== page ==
In the past 18 months, I’ve left my boyfriend of 8 years, my full-time job, and my old way of life. Now I’m getting ready to leave my home town, Zagreb, and attempt a new life in Germany. So I think it’s safe to say that I’ve gone through some momentous changes and a whole series of endings and beginnings this past year.
People tend to view change as either good or bad. In truth, it’s neither, but that’s how we humans operate: we ascribe positive or negative value to each event in our lives and that’s how we judge everyone and everything. The reality is, however, neither black nor white but grey (50 shades of it, as we all know by now), and the only thing that can be said with certainty about change is that it’s rarely easy. Probably because it falls within this grey area, as everything else in life does.
I cast a positive light on all the changes I’ve made because they have made me happier and given me a sense of fulfilment I haven’t really known before. Maybe because they were changes that didn’t take place by some external decree but were well within my control and were the product of some very difficult decisions I’ve had to make. So perhaps it would be correct to say that change itself isn’t as difficult as making the decisions that lead to it.
I finally found the strength to leave my boyfriend after my cup had been brimming over for months. We had been standing in the same spot for years, trapped in a quagmire of mutual discontent and manipulation, hoping for a change that was never going to come. I was weary, sad and afraid of what the rest of my life was going to look like. So I said enough, and severed the connection. It was one of the toughest decisions I’ve ever had to make.
Next was my well-paying, “safe” job as a teacher, which had been slowly sucking the marrow out of my life. 60-hour weeks, pressure, stress, little to no social life, no time for myself, and eventually mobbing, got to be a little too much after 3 years. After I left, I wondered how I’d been putting up with it for so long, what on earth I’d been punishing myself for so severely, and what point I was trying to make to myself. That I could persist in a soul-sucking job because quitting is for losers? I’ll ask my ovaries, which had stopped working a year into the job.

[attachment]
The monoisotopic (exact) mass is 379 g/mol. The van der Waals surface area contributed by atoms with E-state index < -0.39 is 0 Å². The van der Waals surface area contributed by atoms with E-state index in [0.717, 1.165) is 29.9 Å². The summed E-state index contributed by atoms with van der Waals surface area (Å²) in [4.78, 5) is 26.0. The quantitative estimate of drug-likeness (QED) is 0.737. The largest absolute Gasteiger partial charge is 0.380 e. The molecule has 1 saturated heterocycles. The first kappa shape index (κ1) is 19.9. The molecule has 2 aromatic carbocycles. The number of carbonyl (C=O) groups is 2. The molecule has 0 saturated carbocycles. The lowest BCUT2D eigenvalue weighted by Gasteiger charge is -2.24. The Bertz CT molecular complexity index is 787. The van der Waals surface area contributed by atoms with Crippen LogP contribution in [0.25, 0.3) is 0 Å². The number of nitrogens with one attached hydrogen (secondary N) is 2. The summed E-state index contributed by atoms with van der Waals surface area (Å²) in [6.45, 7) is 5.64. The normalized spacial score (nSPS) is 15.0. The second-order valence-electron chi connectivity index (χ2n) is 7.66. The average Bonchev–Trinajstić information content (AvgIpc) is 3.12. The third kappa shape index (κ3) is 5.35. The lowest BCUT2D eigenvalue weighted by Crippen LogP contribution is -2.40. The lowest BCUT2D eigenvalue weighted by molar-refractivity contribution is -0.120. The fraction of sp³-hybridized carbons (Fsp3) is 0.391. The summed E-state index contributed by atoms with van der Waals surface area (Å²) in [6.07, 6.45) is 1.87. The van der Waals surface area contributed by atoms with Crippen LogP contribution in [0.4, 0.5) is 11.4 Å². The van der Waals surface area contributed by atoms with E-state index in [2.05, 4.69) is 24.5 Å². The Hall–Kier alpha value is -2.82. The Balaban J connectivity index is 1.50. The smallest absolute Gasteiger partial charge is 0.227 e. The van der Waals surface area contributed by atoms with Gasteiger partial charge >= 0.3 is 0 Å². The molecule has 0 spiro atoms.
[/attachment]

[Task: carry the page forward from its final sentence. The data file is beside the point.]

Leaving takes courage. You alone can make decisions to change something, and that can be truly frightening, because you can never see in advance the full repercussions of your choice, but that’s the whole point of life – taking the plunge without overthinking it, and somehow finding it in yourself to trust that the universe will not cast you out for it. It’s also made easier if you have any kind of support, such as your family or your significant other (in my case, it was both), but sometimes you have to do it all by your lonesome, and those are the defining moments of your life.
In my experience, tough decisions get rewarded. When you close a door on something, a new window pops up somewhere else, usually where you weren’t looking for it. In my case, the decision to leave my long-time boyfriend made room for another man to come into my life, the kind I’d given up hope of finding a long time ago. He also happens to be the reason behind my pending move. Change begets change.
The decision to leave my job afforded me the opportunity to stop, for the first time in my life, and take some time to figure out my next move and what I wanted to do with my life. Or didn’t want to do, as it were. It led me to taking the CELTA course and qualification in Budapest, which proved to be a life-enriching experience, one which restored my confidence in my professional self and raised my self-awareness to a new level.
And now I’m leaving Zagreb. Is it difficult to leave? I’ll be honest: it’s not as easy as picking up a few belongings and just hitting the road, but it’s not all that difficult, either. I worry about my parents’ failing health (I’m an only child) and the ability to preserve the good friendships I’ve built here, but these days it’s easy to stay in touch with friends and family on a daily basis, and it’s not like I’m going to the other end of the world. Also, I’m very excited about embarking on a new stage in my life and I don’t worry much about the future because I have no way of knowing what’s waiting for me around the corner, and I like it that way. I stand to lose next to nothing with this experiment, but the gain could be immeasurable.
I leave you with this song by Peter Gabriel, Solsbury Hill, which has become one of my favorites only this past year, probably because I was never able to fully grasp its meaning before. If you ever found yourself standing at the crossroads and having to make a decision, you will get it. He wrote it at the time he reached the life-altering decision to leave his successful band Genesis and embark on a solo career. The music does a fantastic job of conveying the awe and the sense of liberation springing from the decision to cut yourself loose from the false sense of security your everyday life gives you, and just grab life by the balls. Enjoy.